Hart of the Matter
the competing news items during the past week it has been easy to overlook the
publication of the Suffolk Rail Prospectus – a prestigious looking document that
pulls together the aims for improvement of Suffolk’s rail services, as the
county council sees it.
been conferences and public consultations which have fed into this documents,
along with meetings with the rail operators and the Government minister
Ho ho, I
thought, this will make entertaining reading. And in many ways it does fulfil my
predictions that Haverhill would be little more than a footnote. But that is
not the whole story.
Most of the
document is concerned, of course, with the rail network. A lot of space is
devoted to how services can be improved on the main line between Norwich and
London, on the Ipswich-Peterborough line or on numerous other smaller lines
which carry people and freight across country.
some worthy stuff about the main stations, the market town stations and the rural
stations. But then there is a piece about towns with no station at all.
Haverhill, of course, features here, along with Mildenhall, Aldburgh, Leiston,
Hadleigh, etc, although there is no real acknowledgment that Haverhill is more
than twice the size of any of the others and therefore, one would think, a more
champions the idea of a rail-bus for both Haverhill and Mildenhall. This is a
bus entirely dedicated to carrying train passengers from the town to a nearby
railway station. It would have a timetable dovetailing with rail services, and
passengers would be able to buy their rail ticket on the bus.
this is an attractive idea, and it would certainly be a major step forward. In
the case of Mildenhall the bus would presumably go to either the Bury or
Newmarket stations, which is quite a short journey, and probably not too difficult
anyone who travels on the current Haverhill to Cambridge service knows how
variable its timekeeping can sometimes be – and that is no fault of the bus
operator. The A1307 is an unpredictable corridor.
bus lane would help to ensure that the 18-mile journey could be covered quickly
and to time, and a complete dualling of the road, which has already been mooted,
would also help.
it won’t be Suffolk County Council which has the final say in creating this
rail-bus, because the rail prospectus betrays only the vaguest familiarity with
the geography west of Haverhill.
the assumption that a rail-bus would operate from Haverhill to Cambridge
station, which would not necessarily be the most efficient, it also comments on
the ‘close proximity’ of Haverhill to Great Chesterford station.
I don’t know
if you have ever driven to Great Chesterford station, but I have, in the days
when it used to be a restaurant, and it is a fair old trek.
me to begin with, but I think they probably mean Great Shelford, which was
where the old railway line from Haverhill used to join on, and has always been
seen as the place where any renewed one would also join.
believe it or not, the rail prospectus does mention renewal of the Haverhill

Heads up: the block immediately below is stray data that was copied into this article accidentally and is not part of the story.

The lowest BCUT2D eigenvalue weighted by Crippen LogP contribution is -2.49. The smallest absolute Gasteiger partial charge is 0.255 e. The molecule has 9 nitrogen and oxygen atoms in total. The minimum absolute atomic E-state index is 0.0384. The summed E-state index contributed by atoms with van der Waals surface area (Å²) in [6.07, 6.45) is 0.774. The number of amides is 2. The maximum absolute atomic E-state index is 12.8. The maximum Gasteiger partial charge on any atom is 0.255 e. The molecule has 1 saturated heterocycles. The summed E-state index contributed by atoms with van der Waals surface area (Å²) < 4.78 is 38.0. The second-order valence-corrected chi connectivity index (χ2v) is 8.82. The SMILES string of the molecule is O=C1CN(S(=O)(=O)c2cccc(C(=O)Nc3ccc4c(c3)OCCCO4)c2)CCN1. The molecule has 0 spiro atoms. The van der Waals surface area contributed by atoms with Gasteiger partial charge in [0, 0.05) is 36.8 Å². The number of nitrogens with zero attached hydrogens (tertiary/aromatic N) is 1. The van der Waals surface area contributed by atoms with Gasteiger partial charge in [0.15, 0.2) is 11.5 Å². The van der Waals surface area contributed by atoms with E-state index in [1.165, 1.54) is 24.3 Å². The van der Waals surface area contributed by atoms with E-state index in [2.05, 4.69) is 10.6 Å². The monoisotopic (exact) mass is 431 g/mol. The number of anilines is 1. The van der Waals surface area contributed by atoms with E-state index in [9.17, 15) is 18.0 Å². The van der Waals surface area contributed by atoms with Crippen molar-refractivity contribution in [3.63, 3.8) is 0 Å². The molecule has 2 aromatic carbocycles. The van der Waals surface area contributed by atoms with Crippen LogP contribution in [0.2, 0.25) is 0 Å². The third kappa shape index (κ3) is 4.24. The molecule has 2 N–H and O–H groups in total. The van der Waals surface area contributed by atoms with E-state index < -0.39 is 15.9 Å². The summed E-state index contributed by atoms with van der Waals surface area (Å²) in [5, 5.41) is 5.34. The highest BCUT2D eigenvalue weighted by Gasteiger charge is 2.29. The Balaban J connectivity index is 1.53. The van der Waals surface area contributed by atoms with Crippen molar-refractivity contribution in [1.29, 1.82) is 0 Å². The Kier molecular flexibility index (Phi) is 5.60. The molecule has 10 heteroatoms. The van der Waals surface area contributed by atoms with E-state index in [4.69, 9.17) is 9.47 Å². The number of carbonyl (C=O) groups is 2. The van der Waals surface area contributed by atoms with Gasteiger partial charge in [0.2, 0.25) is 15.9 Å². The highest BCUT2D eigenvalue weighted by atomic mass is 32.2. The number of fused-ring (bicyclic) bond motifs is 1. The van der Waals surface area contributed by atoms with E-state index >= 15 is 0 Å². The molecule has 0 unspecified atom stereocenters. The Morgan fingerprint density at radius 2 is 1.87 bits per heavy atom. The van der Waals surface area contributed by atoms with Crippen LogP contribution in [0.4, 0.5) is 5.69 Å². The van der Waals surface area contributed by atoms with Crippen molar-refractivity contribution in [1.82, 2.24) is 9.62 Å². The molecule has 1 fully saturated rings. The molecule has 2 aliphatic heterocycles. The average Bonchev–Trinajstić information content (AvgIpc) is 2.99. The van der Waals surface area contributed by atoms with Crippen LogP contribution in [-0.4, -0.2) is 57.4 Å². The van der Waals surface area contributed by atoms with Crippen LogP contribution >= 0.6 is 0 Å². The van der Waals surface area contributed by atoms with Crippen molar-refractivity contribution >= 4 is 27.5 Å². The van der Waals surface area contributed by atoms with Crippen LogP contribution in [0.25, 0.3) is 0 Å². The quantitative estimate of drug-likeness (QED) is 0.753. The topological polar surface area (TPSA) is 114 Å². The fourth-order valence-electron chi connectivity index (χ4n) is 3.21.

rail link. Having said that the proximity to Great Chesterford means there
should be some sort of link, it says that Suffolk County Council is mindful of
the campaign to provide one. They have heard of it!
that, but they go on to state, in black and white (or blue and white, actually)
that this remains ‘a long-term aim’. Well, I’ll go to the bottom of our stairs,
as we used to say.
suppose this means they expect it to happen within the lifetime of anyone over
50, but at least it’s there – and that is important in these matters.
important would be to see some reference to it in an equivalent document for
Cambridgeshire, or some sort of acknowledgment that Network Rail had been made
aware of it.
In the end,
with the best will in the world, Suffolk County Council is probably not going
to be able even to enable a rail-bus service from Haverhill to Cambridge on its
own. It will be down to Cambridgeshire, who would address the Cambridge to
London main line, into which the rail-bus would need to feed.
to Bury or Newmarket from Haverhill is not much good. One to Sudbury would be
more useful if only the road was not so appalling. Much more sensible would be
one to Whittlesford because, if nothing else, it could relieve the massive
parking pressure there.
would only work if the bus goes at the times people require – and that could be
anywhere from 5am going to 11pm coming back. Is that going to be commercially
the end, the main point of a rail link for Haverhill, would be to make it
easier for townspeople to commute to London or Stansted to work. Of course, it
would be nice to have a commuter train, or better bus service, to Cambridge for
people who work there. That would free up the A1307 a bit, if it went at the
But that isn’t
a rail-bus, because no one would actually need to get on a train. So we are
talking about links further afield than Cambridge, and for that, Whittlesford
or Audley End are more convenient. Perhaps a bus could shuttle between
Whittlesford and Audley End via Haverhill, making it more viable.
It would be
nice to think we might live to see that.